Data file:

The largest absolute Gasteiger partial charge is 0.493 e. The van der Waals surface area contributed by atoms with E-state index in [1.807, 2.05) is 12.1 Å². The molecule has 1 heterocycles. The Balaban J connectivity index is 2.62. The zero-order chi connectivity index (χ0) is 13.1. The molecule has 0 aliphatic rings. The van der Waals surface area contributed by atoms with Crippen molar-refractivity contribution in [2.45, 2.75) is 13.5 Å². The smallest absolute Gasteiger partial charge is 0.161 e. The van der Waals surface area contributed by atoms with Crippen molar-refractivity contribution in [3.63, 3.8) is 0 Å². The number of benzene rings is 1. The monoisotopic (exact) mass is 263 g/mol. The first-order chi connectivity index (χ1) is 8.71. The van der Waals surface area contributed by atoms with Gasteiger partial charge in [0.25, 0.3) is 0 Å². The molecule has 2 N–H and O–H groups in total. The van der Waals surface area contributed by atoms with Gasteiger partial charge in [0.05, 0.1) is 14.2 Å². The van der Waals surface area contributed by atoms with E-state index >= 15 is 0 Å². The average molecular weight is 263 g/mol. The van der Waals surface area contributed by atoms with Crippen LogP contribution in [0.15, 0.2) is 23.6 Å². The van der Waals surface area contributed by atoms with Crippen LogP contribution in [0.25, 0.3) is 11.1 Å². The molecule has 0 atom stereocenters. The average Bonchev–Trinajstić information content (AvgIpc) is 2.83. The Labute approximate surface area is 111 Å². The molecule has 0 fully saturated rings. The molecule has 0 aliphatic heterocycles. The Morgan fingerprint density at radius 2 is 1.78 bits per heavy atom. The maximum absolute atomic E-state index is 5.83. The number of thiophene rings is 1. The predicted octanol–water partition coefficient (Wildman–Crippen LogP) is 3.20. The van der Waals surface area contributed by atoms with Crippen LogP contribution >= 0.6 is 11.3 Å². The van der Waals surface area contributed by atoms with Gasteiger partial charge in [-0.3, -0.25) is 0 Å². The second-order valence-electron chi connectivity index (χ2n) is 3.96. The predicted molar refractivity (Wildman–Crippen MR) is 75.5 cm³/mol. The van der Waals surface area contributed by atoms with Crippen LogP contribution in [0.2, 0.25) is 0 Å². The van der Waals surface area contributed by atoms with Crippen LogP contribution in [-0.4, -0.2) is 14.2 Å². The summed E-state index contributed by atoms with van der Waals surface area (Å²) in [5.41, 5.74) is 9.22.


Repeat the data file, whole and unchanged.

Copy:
The largest absolute Gasteiger partial charge is 0.493 e. The van der Waals surface area contributed by atoms with E-state index in [1.807, 2.05) is 12.1 Å². The molecule has 1 heterocycles. The Balaban J connectivity index is 2.62. The zero-order chi connectivity index (χ0) is 13.1. The molecule has 0 aliphatic rings. The van der Waals surface area contributed by atoms with Crippen molar-refractivity contribution in [2.45, 2.75) is 13.5 Å². The smallest absolute Gasteiger partial charge is 0.161 e. The van der Waals surface area contributed by atoms with Crippen molar-refractivity contribution in [3.63, 3.8) is 0 Å². The number of benzene rings is 1. The monoisotopic (exact) mass is 263 g/mol. The first-order chi connectivity index (χ1) is 8.71. The van der Waals surface area contributed by atoms with Gasteiger partial charge in [0.25, 0.3) is 0 Å². The molecule has 2 N–H and O–H groups in total. The van der Waals surface area contributed by atoms with Gasteiger partial charge in [0.05, 0.1) is 14.2 Å². The van der Waals surface area contributed by atoms with E-state index >= 15 is 0 Å². The average molecular weight is 263 g/mol. The van der Waals surface area contributed by atoms with Crippen LogP contribution in [0.15, 0.2) is 23.6 Å². The van der Waals surface area contributed by atoms with Crippen LogP contribution in [0.25, 0.3) is 11.1 Å². The molecule has 0 atom stereocenters. The average Bonchev–Trinajstić information content (AvgIpc) is 2.83. The Labute approximate surface area is 111 Å². The molecule has 0 fully saturated rings. The molecule has 0 aliphatic heterocycles. The Morgan fingerprint density at radius 2 is 1.78 bits per heavy atom. The maximum absolute atomic E-state index is 5.83. The number of thiophene rings is 1. The predicted octanol–water partition coefficient (Wildman–Crippen LogP) is 3.20. The van der Waals surface area contributed by atoms with Crippen LogP contribution >= 0.6 is 11.3 Å². The van der Waals surface area contributed by atoms with Gasteiger partial charge in [-0.3, -0.25) is 0 Å². The second-order valence-electron chi connectivity index (χ2n) is 3.96. The predicted molar refractivity (Wildman–Crippen MR) is 75.5 cm³/mol. The van der Waals surface area contributed by atoms with Crippen LogP contribution in [0.2, 0.25) is 0 Å². The van der Waals surface area contributed by atoms with Crippen LogP contribution in [-0.4, -0.2) is 14.2 Å². The summed E-state index contributed by atoms with van der Waals surface area (Å²) in [5.41, 5.74) is 9.22.